Then at 3:00 BA writer Aaron Fitt went in an online chat to discuss the list and those players that missed the cut. Here are some snippets on other noteworthy former and current Senators along with players slated for City Island in 2015.

Austin Voth
“Voth landed just outside the Top 10 for me. I don’t think there’s a ton of upside there, but I think he’s a polished three-pitch guy with a very good chance to be a back-end starter. Fairly low-risk, modest-upside prospect, but there is certainly value in that. I think he’s a starter all the way — he doesn’t have a knockout pitch to blow hitters away out of the bullpen, and he tends to get stronger as he works into the middle innings anyway. Very well suited to start.”

Drew Vettleson
“Vettleson has enough tools to make him a prospect, but he needs to improve his performance to boost his standing. I turned him in near the back of the Top 30. There are some people in the Nats organization who really think he’s got a chance to hit, and provide some power, but right now the production doesn’t match the raw ability (certainly the broken hand was a significant setback for him this year, so it’s hard to know what to make of his season). His best tool is his arm, which earns some 70 grades.”

John Simms
“Simms did make my Top 30, but closer to the back end of it. I like him, but I think he’s got a modest ceiling — he’s a little like Voth but with less stuff. It’s a fringy to average fastball around 88-92, but it plays up a bit because he commands it well (that is his best asset), and it has some sink and deception. At his best, his curveball flashes above-average, and his changeup has a chance to be fringe-average. You’re probably looking at an up-and-down No. 5 starter type or maybe a middle reliever.”

Michael Taylor
“Certainly some similarities there (between him and Astros prospect George Springer), although I see Springer as more of a power-hitting right fielder who also brings speed, whereas Taylor is a true center fielder who also brings some power, but less power than Springer. Both guys are going to strike out a lot, but both bring pretty interesting power/speed combinations. I would rather have Springer though, I think. As for when Taylor gets unblocked in D.C., your guess is as good as mine. Right now, there is no clear path to playing time. But he definitely could use another full year in the minors to refine his game anyway. Unlike Souza, I don’t think Taylor is quite big league-ready. Souza is absolutely ready now, and it would have been pointless for him to spend another year at Triple-A.”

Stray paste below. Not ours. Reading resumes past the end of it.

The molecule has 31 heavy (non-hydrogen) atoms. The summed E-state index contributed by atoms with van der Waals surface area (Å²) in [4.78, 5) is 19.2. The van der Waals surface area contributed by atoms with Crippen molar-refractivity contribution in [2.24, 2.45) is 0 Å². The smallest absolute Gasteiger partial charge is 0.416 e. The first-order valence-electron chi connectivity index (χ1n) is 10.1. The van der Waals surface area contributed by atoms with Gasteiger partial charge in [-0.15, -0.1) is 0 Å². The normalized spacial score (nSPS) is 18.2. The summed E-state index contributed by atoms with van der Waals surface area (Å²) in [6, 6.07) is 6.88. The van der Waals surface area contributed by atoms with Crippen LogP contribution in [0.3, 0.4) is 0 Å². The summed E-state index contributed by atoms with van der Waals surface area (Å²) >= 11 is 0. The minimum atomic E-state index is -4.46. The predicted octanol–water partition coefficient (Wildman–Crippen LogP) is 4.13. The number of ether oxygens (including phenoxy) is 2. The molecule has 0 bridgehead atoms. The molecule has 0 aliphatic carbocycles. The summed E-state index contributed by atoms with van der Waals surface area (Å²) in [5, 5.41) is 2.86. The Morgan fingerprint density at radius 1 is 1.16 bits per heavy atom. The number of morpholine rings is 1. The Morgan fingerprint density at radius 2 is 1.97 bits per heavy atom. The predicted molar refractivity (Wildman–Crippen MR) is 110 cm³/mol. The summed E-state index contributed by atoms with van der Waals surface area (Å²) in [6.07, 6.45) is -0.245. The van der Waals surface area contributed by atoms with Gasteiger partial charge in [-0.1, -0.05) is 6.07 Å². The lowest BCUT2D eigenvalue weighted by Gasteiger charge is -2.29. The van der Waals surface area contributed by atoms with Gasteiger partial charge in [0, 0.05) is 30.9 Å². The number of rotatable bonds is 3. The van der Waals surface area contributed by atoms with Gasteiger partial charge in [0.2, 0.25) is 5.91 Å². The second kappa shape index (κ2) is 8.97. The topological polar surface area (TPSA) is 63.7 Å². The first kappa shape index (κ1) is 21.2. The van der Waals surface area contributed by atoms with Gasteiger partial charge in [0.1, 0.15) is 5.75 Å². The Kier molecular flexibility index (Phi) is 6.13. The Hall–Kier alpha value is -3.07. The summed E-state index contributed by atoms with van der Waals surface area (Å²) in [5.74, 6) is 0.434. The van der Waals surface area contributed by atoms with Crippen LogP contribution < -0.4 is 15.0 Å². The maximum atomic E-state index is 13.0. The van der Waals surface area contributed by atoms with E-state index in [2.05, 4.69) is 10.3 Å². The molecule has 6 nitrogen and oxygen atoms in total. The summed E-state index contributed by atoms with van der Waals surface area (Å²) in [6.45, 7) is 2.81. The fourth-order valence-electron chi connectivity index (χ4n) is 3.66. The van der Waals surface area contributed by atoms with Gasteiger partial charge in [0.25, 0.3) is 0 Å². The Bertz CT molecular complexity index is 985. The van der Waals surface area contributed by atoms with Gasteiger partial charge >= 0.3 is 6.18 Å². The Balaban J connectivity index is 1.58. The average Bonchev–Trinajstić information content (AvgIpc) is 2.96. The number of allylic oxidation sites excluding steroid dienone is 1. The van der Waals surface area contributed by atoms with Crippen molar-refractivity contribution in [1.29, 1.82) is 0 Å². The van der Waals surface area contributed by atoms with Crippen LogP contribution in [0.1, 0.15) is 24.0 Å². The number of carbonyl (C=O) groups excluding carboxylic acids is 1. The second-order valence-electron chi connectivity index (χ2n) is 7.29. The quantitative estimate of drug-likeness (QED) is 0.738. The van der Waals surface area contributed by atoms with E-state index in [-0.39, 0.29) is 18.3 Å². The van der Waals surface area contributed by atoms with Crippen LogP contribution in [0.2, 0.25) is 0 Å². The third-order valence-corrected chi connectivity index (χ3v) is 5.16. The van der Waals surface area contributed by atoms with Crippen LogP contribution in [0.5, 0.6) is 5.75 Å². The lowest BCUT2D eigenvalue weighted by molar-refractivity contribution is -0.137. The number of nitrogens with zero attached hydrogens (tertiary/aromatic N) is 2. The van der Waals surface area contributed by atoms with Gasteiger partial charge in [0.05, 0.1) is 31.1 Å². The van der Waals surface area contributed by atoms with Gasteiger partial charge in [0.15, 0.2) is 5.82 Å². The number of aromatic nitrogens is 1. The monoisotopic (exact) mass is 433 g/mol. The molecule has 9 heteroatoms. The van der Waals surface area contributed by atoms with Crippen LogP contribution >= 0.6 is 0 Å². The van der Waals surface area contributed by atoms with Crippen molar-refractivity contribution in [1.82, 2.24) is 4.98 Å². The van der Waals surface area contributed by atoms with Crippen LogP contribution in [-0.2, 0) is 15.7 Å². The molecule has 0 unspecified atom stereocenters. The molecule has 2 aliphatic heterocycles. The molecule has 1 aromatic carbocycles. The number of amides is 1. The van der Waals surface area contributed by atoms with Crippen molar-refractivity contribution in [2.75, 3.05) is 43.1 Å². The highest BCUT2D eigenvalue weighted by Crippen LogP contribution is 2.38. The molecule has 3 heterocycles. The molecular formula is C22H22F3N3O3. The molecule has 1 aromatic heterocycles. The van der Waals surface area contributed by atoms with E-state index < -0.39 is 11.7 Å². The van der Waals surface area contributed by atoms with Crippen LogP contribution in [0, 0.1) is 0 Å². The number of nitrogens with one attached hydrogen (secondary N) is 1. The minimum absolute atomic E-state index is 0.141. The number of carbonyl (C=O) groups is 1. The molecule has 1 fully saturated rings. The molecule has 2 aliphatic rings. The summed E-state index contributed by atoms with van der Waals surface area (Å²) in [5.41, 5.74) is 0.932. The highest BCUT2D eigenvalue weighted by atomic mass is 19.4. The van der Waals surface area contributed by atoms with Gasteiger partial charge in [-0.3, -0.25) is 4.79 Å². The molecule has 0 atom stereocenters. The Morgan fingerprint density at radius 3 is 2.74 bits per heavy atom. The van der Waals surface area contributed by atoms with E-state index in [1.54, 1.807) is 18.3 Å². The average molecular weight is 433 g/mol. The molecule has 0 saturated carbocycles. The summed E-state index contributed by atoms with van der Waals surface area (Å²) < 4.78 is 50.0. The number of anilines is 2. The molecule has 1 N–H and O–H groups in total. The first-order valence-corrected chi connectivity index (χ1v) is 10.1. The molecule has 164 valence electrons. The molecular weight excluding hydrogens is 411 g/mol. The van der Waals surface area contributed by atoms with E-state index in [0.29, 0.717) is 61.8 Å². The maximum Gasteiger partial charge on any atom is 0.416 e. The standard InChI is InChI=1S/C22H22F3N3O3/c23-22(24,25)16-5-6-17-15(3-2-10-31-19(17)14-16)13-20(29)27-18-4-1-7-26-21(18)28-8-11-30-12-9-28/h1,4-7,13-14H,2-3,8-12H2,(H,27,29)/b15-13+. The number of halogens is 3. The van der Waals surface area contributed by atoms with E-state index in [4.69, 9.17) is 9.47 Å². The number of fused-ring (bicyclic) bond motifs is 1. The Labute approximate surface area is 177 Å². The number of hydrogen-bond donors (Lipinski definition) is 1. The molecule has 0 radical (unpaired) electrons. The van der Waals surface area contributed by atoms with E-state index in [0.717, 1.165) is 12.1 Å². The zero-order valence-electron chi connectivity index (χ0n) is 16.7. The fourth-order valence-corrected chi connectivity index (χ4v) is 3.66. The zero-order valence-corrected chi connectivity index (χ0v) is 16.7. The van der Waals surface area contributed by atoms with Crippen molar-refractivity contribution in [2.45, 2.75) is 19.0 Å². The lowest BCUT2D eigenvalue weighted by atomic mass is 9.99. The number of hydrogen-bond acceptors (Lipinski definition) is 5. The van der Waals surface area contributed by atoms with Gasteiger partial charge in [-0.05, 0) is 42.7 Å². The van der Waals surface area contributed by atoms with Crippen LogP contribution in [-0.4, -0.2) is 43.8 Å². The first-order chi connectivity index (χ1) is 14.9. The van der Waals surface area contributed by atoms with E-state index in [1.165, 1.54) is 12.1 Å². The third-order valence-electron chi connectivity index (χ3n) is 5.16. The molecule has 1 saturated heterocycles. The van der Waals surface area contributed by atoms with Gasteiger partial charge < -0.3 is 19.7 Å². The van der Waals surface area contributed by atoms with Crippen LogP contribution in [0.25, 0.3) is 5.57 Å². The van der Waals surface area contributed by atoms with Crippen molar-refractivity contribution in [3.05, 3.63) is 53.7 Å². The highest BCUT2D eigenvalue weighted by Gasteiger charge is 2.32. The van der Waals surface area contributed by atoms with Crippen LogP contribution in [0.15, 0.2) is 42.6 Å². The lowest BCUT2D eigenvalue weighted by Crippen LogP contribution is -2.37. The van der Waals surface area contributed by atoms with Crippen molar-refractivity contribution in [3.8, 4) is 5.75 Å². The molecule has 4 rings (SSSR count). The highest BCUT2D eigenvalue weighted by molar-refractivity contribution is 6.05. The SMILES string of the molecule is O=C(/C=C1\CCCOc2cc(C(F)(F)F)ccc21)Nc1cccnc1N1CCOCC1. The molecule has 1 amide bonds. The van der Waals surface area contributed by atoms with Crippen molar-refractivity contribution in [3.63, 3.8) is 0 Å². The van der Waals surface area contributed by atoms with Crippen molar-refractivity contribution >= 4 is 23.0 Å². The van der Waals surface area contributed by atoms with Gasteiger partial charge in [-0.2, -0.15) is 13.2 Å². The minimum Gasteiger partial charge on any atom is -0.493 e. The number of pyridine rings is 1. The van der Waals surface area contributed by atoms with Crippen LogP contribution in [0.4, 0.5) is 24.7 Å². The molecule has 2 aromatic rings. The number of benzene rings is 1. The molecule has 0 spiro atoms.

Sammy Solis and Matt Purke
“Certainly they have been disappointments, and at this point I think Purke is a real long shot — he just is not the same guy he used to be. He’s no longer in the Top 30 for me. Solis is still in the Top 30, and I wouldn’t be surprised to see him still provide some big league value. But the guy just can’t ever stay healthy. He needs to prove it.”

Matt Skole
“Skole slipped down into the 20s for me. The problem is he’s really a first baseman only, so he’s just got to hit a lot, and his swing has so many moving parts that I think people are starting to become a little more skeptical that his bat is going to play in the big leagues. I should add that I’m also lower on Goodwin than BA in general is, but his athleticism and all-around tool package still gives him a lot more value than Skole.”

Tony Renda
“I’m a big Tony Renda fan — top-of-the-charts makeup, just a baseball rat who will always get the most out of his tools. And he can really hit. But he does not have (Giants’ infielder Joe) Panik’s raw tools or size. And he doesn’t defend as well — he has worked hard on his defense, but he’s really a bat-first player. Panik has impact ability both ways.”

Pedro Severino
“I like Severino, and consider him a borderline top 10 prospect. His defensive skills behind the plate are elite, and his arm is a rifle. He did make progress offensively in the second half, although his bat remains the real question mark with him. I’ll still be very surprised if he doesn’t at least carve out a career as a big league backup because of his defense, and if his bat comes, he has everyday starter potential.”